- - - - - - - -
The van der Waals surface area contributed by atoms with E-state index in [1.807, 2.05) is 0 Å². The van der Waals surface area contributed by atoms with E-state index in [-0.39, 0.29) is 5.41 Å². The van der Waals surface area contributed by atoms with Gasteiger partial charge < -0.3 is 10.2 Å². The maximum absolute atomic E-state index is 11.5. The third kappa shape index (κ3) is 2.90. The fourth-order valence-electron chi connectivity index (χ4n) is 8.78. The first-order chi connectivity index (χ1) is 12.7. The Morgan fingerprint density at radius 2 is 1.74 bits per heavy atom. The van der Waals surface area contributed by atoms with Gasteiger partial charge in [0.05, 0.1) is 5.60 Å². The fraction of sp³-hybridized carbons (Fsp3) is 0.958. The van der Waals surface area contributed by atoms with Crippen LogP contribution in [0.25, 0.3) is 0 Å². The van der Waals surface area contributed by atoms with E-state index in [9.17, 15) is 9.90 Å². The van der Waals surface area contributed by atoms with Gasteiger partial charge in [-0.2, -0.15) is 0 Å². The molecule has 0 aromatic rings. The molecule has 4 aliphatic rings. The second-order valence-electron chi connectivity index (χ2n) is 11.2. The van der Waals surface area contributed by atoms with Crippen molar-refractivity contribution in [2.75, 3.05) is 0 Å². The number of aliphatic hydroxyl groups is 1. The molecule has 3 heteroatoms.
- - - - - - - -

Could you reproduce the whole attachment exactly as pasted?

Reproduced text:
The van der Waals surface area contributed by atoms with E-state index in [1.807, 2.05) is 0 Å². The van der Waals surface area contributed by atoms with E-state index in [-0.39, 0.29) is 5.41 Å². The van der Waals surface area contributed by atoms with Gasteiger partial charge < -0.3 is 10.2 Å². The maximum absolute atomic E-state index is 11.5. The third kappa shape index (κ3) is 2.90. The fourth-order valence-electron chi connectivity index (χ4n) is 8.78. The first-order chi connectivity index (χ1) is 12.7. The Morgan fingerprint density at radius 2 is 1.74 bits per heavy atom. The van der Waals surface area contributed by atoms with Gasteiger partial charge in [0.05, 0.1) is 5.60 Å². The fraction of sp³-hybridized carbons (Fsp3) is 0.958. The van der Waals surface area contributed by atoms with Crippen LogP contribution in [0.25, 0.3) is 0 Å². The van der Waals surface area contributed by atoms with E-state index in [9.17, 15) is 9.90 Å². The van der Waals surface area contributed by atoms with Gasteiger partial charge in [-0.2, -0.15) is 0 Å². The molecule has 0 aromatic rings. The molecule has 4 aliphatic rings. The second-order valence-electron chi connectivity index (χ2n) is 11.2. The van der Waals surface area contributed by atoms with Crippen molar-refractivity contribution in [2.75, 3.05) is 0 Å². The number of aliphatic hydroxyl groups is 1. The molecule has 3 heteroatoms.